The licence fee in the Republic of Macedonia is around €57 per year. The Republic of Macedonia (Република Please update other articles as well to avoid contradiction within Wikipedia e  It is collected monthly as part of the electricity bill. In addition to licence fee funding, Macedonian Radio-Television (MRT) also takes advertising and sponsorship. Macedonian Radio Television ( Macedonian: Македонска Радио Телевизија Latinic: Makedonska Radio Televizija) (or MRT)
The licence fee in Malta is €34. Malta, officially the Republic of Malta (Repubblika ta' Malta is a European Microstate, comprising an Archipelago of three islands 40.  It is used to fund the television (TVM) and radio channels (Radio Malta and Radju Parliament) run by Public Broadcasting Services. Television Malta ( TVM) is the national television station of Malta Public Broadcasting Services Limited (PBS is Malta 's Public broadcasting company responsible for the TVM television channel and the Radio Approximately two-thirds of TVM's funding comes from the licence fee, with much of the remainder coming from commercials. 
In accordance with the Broadcasting Law (Dec. 2002), every household and legal entity, situated in the Republic, where technical conditions for reception of at least one radio or television programme have been provided, is obliged to pay a monthly broadcasting subscription fee. The monthly fee is 3. 5 EUR
The Broadcasting Agency of Montenegro is in charge of collecting the fee (currently through the telephone bills, but after the privatization of state owned Telekom, the new owners - T-com, announced that they will not administer the collection of fee from July 2007). Montenegro ( British English) Montenegrin / Serbian: PLEASE DO NOT CHANGE THE LANGUAGES WITHOUT CONSENSUS ON THE TALK PAGE!
The funds from the subscription received by the Agency belong to:
The licence fee in Norway is 2103. Norway ( Norwegian: Norge ( Bokmål) or Noreg ( Nynorsk) officially the Kingdom of Norway, is a Constitutional 84 kr (about €270) per annum (2007). The krone ( sign: kr; code: NOK) is the Currency of Norway. The plural form is kroner. Please update other articles as well to avoid contradiction within Wikipedia e The fee is mandatory for any owner of a TV set, and is the primary source of income for Norsk Rikskringkasting (NRK). The Norwegian Broadcasting Corporation ( Norwegian: Norsk rikskringkasting AS) which is usually known as the NRK, is the Norwegian The licence fee is charged on a per household basis. Therefore addresses with more than one television receiver only require a single licence.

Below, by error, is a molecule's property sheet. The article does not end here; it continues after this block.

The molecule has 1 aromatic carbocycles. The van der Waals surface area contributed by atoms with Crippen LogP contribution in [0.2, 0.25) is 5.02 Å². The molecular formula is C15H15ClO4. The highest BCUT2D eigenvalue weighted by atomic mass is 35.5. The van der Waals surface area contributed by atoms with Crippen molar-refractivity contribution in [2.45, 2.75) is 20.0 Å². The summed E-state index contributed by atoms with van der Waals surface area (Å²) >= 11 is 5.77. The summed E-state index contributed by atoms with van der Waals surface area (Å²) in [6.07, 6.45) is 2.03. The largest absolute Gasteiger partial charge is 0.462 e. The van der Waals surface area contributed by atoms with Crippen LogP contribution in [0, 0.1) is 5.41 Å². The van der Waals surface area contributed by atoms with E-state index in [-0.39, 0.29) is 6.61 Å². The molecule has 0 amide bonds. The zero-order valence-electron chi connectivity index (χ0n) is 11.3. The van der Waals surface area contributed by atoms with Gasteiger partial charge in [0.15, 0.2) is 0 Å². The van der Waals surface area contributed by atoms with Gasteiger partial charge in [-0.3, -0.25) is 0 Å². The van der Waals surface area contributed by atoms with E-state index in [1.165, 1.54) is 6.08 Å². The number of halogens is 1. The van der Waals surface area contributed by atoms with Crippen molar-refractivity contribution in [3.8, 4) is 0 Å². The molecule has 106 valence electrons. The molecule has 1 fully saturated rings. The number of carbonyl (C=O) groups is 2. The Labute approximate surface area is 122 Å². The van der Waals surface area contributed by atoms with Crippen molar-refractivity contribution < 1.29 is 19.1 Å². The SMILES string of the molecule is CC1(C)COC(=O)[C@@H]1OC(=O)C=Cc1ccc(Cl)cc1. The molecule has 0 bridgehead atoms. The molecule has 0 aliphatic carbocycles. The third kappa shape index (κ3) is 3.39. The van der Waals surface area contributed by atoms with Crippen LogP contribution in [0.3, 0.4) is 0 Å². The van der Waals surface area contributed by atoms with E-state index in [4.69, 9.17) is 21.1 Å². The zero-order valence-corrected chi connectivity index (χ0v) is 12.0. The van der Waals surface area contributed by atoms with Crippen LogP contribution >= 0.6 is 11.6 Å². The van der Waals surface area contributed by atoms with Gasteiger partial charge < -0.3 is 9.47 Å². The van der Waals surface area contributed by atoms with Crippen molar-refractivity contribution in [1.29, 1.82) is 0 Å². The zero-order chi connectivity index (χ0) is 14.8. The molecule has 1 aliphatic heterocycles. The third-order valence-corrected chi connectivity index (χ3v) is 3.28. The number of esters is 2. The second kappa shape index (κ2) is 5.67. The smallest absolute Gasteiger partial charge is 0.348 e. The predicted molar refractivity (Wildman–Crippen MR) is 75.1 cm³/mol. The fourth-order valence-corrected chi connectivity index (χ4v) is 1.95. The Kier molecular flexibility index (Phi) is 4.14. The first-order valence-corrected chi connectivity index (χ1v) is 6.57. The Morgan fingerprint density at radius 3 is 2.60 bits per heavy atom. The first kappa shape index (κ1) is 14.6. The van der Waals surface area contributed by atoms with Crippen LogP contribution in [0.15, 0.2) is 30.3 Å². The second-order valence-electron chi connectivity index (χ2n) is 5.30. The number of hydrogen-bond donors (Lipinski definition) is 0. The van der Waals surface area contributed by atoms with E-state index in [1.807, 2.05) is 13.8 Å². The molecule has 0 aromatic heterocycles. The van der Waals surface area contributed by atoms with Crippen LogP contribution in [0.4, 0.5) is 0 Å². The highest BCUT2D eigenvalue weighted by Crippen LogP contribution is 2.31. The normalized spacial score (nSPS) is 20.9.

The current (2007) annual licence fee in Poland for television set is 204 zł (about €53) per annum The licence may be paid monthly, quarterly, half-yearly or annually, there are discounts for early payment (up to 8. Poland (Polska officially the Republic of Poland The złoty (/ˈzwɔtɨ/, plural for numbers ending in 2 3 and 4 (except 12 13 and 14 złote /ˈzwɔtɛ/ plural for all other numbers złotych /ˈzwɔtɨx/ Please update other articles as well to avoid contradiction within Wikipedia e 5% for paying for full year in advance). Those that have no TV but have a radio must pay the radio-only licence which costs 63. 60 zł (about €17) per year.
Around 60% of the fee goes to Telewizja Polska with the rest going to Polskie Radio. Telewizja Polska Spółka Akcyjna ( TVP SA, often abbreviated to only TVP, Polish Television) is Poland 's Public broadcasting Polskie Radio Spółka Akcyjna ( PR SA, "Polish Radio" is Poland 's public Radio network Broadcasting Corporation. In return public television is not permitted to interrupt its programmes with advertisements. The TV licence is waived for those over 75. Only one licence is required for a single household irrespective of number of sets, but in case of commercial premises one licence for each set must be paid. There is a major problem with licence evasion in Poland, as the inspectors do not have right of entry to inspected premises and must get the owner’s permission to enter, because of this, it is estimated that about 45% households and 98% of businesses do not pay. 
The licence fee in Romania for a household is 48 RON (about € 12) per annum. Romania ( dated: Rumania, Roumania The leu ( plural lei; ISO 4217 code RON numeric code 946 is the currency of Romania. Please update other articles as well to avoid contradiction within Wikipedia e  Small businesses pay about €45 and large businesses about € 150. Please update other articles as well to avoid contradiction within Wikipedia e Please update other articles as well to avoid contradiction within Wikipedia e The licence fee is collected as part of the electricity bill. The licence fee makes up part of Televiziunea Română's funding, with the rest coming from advertising and government grants. Televiziunea Română (pronunciation "télévizju': nèa ro: mīnə" more commonly referred to as TVR' (pronunciation "té'vé'ré"